New User Special Price Expires in

Let's log you in.

Sign in with Facebook


Don't have a StudySoup account? Create one here!


Create a StudySoup account

Be part of our community, it's free to join!

Sign up with Facebook


Create your account
By creating an account you agree to StudySoup's terms and conditions and privacy policy

Already have a StudySoup account? Login here

Chapter 10 Notes

by: Megan Standiford

Chapter 10 Notes PSYC 3014

Megan Standiford
Virginia Tech
GPA 2.7

Preview These Notes for FREE

Get a free preview of these Notes, just enter your email below.

Unlock Preview
Unlock Preview

Preview these materials now for free

Why put in your email? Get access to more of this material and other relevant free materials for your school

View Preview

About this Document

Part of the material for the next exam.
Abnormal Psychology
Dr. John Richey
Class Notes
Abnormal psychology, Psychology
25 ?




Popular in Abnormal Psychology

Popular in Psychlogy

This 4 page Class Notes was uploaded by Megan Standiford on Thursday March 24, 2016. The Class Notes belongs to PSYC 3014 at Virginia Polytechnic Institute and State University taught by Dr. John Richey in Winter 2016. Since its upload, it has received 10 views. For similar materials see Abnormal Psychology in Psychlogy at Virginia Polytechnic Institute and State University.

Similar to PSYC 3014 at Virginia Tech

Popular in Psychlogy


Reviews for Chapter 10 Notes


Report this Material


What is Karma?


Karma is the currency of StudySoup.

You can buy or earn more Karma at anytime and redeem it for class notes, study guides, flashcards, and more!

Date Created: 03/24/16
Chapter 10 What is a personality disorder?  2 defining features o Patient had extreme interpersonal difficulties o Patient has problems with sense-of-self (his/her identity)  Was coded on "Axis II" in DSM 4 o In DSM 5, no "axes" at all anymore  3 clusters of personality disorders o Odd/eccentric- A o Dramatic/erratic- B o Anxious/fearful- C  Clinical features o The prevalence of personality disorders is fairly high  Approx. 13% in the general population o Rampant comorbidity  Comorbidity is the rule, not the exception  Both within-axis and across-axis o PD patients almost never present for treatment complaining of PD  Stable over time  Inflexible across situations  Onset in adolescence or early adulthood Cluster A  Odd/eccentric  A pattern of interpersonally odd, or overtly bizarre behaviors  Paranoid Personality Disorder o Clinical features  First off- this is NOT paranoid schizophrenia  Pervasive mistrust  Preoccupation with trustworthiness of others  Preoccupation with real or imagined insults/threats  Quarrelsomeness/hostility  Patients underlying assumption is that others are malevolent (out to get them) o Differential diagnosis  How is this different from paranoid schizophrenia?  Schizoid Personality Disorder o Again, not the same thing as schizophrenia o DSM 5 Criteria  Pattern of detachment from social relationships  Patient neither desires not enjoys social relationships  Emotionally indifferent or cold  Not better accounted for by schizophrenia o Distinguished from other Cluster A by  Prominence of social/interpersonal deficits  Absence of cognitive/perceptual distortions  Schizotypal Personality disorder o Again, not eh same thing as schizophrenia o DSM 5 Criteria  Social/interpersonal deficits with cognitive or perceptual distortions  Odd beliefs  Suspiciousness or paranoid ideation  Not better accounted for by schizophrenia  No hallucinations of delusions o Behavioral syndrome that represents the genetic liability for schizophrenia o Depending on life events, Schizotypal PD may progress to schizophrenia Cluster B  Dramatic/erratic  Histrionic personality Disorder o Clinical features  Superficially dramatic  Manipulative and shallow  Insatiably attention-seeking o Secondary features  Self image is gregarious  Cognitive style is flighty o DSM 5 Criteria  Patient is uncomfortable in situations where he/she is not the center of attention  Inappropriate provocative or sexually seductive behavior  Rapidly shifting and shallow expression of emotion  Considers relationships to be more intimate than they actually are  Narcissistic Personality Disorder o Clinical features  Excessive self love  Grandiose fantasy  Desire for uniqueness o Characterized by excessive  Grandiosity  Lack of empathy  Feelings of superiority  Demands immediate compliance from others o Two forms  Overt:  Oblivious, outwardly grandiose  Covert:  Hypersensitive to evaluation by others, inhibited, outwardly modest o What's underneath?  The "vulnerable narcissist"  Antisocial Personality Disorder o "Psychopath" o Clinical Features  Intelligence, Superficial Charm  Callous, unemotional traits  Lack of empathy, remorse o DSM 5 Criteria  Impairments in self-functioning  Egocentrism  Goals based on personal gratification  Impairments in interpersonal functioning  Lack of empathy  Lack of intimacy o Often times, these traits can be seen early in development o Severe childhood conduct disorder is thought to be a precursor to ASPD o Psychopathy is a juxtaposition of severe underlying pathology against the overt appearance of mental health o "Cleckley Psychopath"  The "successful" psychopaths who live among us  Borderline Personality Disorder o Pervasive pattern of instability in social relationships o Frantic efforts to avoid real or imagined abandonment o Profound emotional reactivity o The term "borderline" is an antiquated and outdated term o Originally meant to refer to the 'border' between neurosis and psychosis o Highly comorbid  Depression  Substance dependence o Sense of emptiness  Lack of identity o Idealization or devaluation of friends/family  "splitting" - when patient o "stormy" interpersonal relationships o Internal emotional turmoil  Emotional "lability" o Sometimes accompanied by extreme behaviors  Cutting  Self injury  Excessive sexuality o Suicide attempts can be attempts to manipulate others  However, rates of suicide are elevated in BPD o Key Question  Why might a disorder characterized by instability result in these kinds of behaviors?  These behaviors are attempts to regulate negative emotions Cluster C  A pervasive pattern of inhibited/fearful behaviors  Anxious/Fearful  Pervasive pattern of social inhibition  Limited social relationships o Patient desires to have relationships  Avoidant Personality Disorder o What axis 1 disorder does this remind you of?  Social Anxiety Disorder  DSM 5 criteria Social inhibition   Feelings of inadequacy  Fear of negative evaluation  Patient will also avoid "positive' or novel situations  Not just situations where the possibility of negative evaluation is high  Dependent Personality Disorder o Pervasive and excessive need to be taken care of o Leads to  Submissive behavior  "clingy-ness"  Fears of separation o Clinical features  Some empirical association with overprotective parenting o A unique problem in therapy  The patient can develop dependence on the therapist  Therefore, part of the treatment is to promote independence from the therapist  Obsessive compulsive personality disorder o A pervasive pattern of preoccupation with orderliness perfectionism, and control o Comes at the expense of efficiency, interpersonal flexibility, and openness o Not the same thing as OCD o OCPD patients typically do not have ritualistic behaviors or true obsessions o Clinical features  Intellectual rigidity  Inability to relax  Moralistic/dogmatic/rude  Intense drive to avoid being "wrong"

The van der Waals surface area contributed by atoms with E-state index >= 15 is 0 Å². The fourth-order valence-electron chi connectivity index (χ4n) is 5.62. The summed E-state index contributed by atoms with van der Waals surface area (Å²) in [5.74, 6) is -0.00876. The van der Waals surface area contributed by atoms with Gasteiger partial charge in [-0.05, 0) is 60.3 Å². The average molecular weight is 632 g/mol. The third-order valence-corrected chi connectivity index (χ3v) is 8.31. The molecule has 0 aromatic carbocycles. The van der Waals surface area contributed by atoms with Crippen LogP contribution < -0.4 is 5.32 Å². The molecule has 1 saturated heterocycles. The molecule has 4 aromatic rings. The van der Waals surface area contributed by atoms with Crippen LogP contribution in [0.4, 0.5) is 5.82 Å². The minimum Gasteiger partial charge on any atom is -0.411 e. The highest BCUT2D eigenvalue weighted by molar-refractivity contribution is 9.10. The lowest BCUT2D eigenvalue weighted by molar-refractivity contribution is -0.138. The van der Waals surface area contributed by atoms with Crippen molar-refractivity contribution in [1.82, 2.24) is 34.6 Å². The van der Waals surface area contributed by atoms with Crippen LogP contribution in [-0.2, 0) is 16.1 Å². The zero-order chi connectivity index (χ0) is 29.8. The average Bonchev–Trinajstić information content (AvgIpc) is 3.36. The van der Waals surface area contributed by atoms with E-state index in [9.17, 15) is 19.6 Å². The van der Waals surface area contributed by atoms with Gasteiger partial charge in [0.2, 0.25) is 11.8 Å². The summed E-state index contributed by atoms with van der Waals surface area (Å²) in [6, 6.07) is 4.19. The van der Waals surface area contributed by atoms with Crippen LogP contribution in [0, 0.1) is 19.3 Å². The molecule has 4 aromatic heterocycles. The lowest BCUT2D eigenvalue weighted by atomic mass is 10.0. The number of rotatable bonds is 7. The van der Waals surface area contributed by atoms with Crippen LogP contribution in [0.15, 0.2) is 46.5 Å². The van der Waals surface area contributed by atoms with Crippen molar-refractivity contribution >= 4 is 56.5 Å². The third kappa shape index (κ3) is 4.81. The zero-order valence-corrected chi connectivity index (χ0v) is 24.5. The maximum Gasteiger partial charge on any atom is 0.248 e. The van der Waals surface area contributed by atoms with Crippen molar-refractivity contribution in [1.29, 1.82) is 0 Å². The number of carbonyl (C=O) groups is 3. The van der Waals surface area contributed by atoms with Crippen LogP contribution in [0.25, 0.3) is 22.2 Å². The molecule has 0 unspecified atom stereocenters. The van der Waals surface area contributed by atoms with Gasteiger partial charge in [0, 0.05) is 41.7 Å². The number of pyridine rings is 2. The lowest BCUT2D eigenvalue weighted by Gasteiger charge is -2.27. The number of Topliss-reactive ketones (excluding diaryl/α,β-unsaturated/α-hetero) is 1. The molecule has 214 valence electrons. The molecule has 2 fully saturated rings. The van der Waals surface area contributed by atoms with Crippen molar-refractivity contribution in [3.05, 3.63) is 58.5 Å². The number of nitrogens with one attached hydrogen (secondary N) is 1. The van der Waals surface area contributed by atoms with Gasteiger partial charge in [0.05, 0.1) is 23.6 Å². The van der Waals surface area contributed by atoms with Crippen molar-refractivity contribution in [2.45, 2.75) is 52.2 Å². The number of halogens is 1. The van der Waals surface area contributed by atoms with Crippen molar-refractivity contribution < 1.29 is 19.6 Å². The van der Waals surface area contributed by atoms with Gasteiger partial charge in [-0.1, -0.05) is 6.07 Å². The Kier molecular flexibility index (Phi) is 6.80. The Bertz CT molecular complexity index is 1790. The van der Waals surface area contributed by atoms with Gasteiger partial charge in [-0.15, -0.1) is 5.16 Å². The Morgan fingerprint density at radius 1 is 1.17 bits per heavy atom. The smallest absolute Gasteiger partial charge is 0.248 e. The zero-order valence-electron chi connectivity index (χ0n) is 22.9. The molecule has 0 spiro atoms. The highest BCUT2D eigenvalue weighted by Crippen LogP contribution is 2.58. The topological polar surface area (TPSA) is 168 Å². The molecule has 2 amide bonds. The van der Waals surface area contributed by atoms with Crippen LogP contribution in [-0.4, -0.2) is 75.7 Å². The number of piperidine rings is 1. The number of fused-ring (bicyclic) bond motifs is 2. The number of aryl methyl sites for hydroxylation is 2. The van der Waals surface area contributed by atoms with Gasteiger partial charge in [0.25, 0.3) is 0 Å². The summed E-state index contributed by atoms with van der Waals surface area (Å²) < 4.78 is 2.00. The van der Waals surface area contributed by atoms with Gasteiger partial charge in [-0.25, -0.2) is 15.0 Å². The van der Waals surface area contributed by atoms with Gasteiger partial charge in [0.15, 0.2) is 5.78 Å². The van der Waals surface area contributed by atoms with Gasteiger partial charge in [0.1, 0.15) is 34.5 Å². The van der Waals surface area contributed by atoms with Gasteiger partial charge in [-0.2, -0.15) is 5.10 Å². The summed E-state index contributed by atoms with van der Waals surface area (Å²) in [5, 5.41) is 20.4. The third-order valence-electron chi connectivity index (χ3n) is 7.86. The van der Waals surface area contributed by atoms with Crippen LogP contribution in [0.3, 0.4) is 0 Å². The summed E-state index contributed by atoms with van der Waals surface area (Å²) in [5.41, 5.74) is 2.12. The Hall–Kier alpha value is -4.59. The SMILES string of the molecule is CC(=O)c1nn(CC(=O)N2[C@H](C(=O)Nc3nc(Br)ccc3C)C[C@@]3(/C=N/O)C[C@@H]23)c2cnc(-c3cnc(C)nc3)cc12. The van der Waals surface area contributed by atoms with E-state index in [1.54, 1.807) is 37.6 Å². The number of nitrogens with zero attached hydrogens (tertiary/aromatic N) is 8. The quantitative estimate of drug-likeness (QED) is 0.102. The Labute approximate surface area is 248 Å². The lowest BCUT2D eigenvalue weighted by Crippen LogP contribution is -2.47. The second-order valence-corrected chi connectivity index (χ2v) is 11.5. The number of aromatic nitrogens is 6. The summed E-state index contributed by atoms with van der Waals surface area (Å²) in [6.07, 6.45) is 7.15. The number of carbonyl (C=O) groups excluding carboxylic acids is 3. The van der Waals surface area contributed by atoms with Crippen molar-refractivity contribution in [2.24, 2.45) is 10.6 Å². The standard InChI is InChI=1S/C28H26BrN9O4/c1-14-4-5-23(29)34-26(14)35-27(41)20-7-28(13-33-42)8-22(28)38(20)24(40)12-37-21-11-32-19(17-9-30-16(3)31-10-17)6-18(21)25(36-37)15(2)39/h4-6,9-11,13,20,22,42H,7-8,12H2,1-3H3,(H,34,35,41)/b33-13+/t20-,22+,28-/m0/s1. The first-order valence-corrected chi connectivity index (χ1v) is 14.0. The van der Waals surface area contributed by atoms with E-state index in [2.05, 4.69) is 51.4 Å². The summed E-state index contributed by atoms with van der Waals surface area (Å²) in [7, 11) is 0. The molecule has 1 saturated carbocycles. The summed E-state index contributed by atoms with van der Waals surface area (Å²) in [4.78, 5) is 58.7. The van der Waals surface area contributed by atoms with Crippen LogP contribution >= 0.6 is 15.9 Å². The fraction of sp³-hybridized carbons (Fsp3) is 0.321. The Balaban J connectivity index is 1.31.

Buy Material

Are you sure you want to buy this material for

25 Karma

Buy Material

BOOM! Enjoy Your Free Notes!

We've added these Notes to your profile, click here to view them now.


You're already Subscribed!

Looks like you've already subscribed to StudySoup, you won't need to purchase another subscription to get this material. To access this material simply click 'View Full Document'

Why people love StudySoup

Jim McGreen Ohio University

"Knowing I can count on the Elite Notetaker in my class allows me to focus on what the professor is saying instead of just scribbling notes the whole time and falling behind."

Anthony Lee UC Santa Barbara

"I bought an awesome study guide, which helped me get an A in my Math 34B class this quarter!"

Steve Martinelli UC Los Angeles

"There's no way I would have passed my Organic Chemistry class this semester without the notes and study guides I got from StudySoup."

Parker Thompson 500 Startups

"It's a great way for students to improve their educational experience and it seemed like a product that everybody wants, so all the people participating are winning."

Become an Elite Notetaker and start selling your notes online!

Refund Policy


All subscriptions to StudySoup are paid in full at the time of subscribing. To change your credit card information or to cancel your subscription, go to "Edit Settings". All credit card information will be available there. If you should decide to cancel your subscription, it will continue to be valid until the next payment period, as all payments for the current period were made in advance. For special circumstances, please email


StudySoup has more than 1 million course-specific study resources to help students study smarter. If you’re having trouble finding what you’re looking for, our customer support team can help you find what you need! Feel free to contact them here:

Recurring Subscriptions: If you have canceled your recurring subscription on the day of renewal and have not downloaded any documents, you may request a refund by submitting an email to

Satisfaction Guarantee: If you’re not satisfied with your subscription, you can contact us for further help. Contact must be made within 3 business days of your subscription purchase and your refund request will be subject for review.

Please Note: Refunds can never be provided more than 30 days after the initial purchase date regardless of your activity on the site.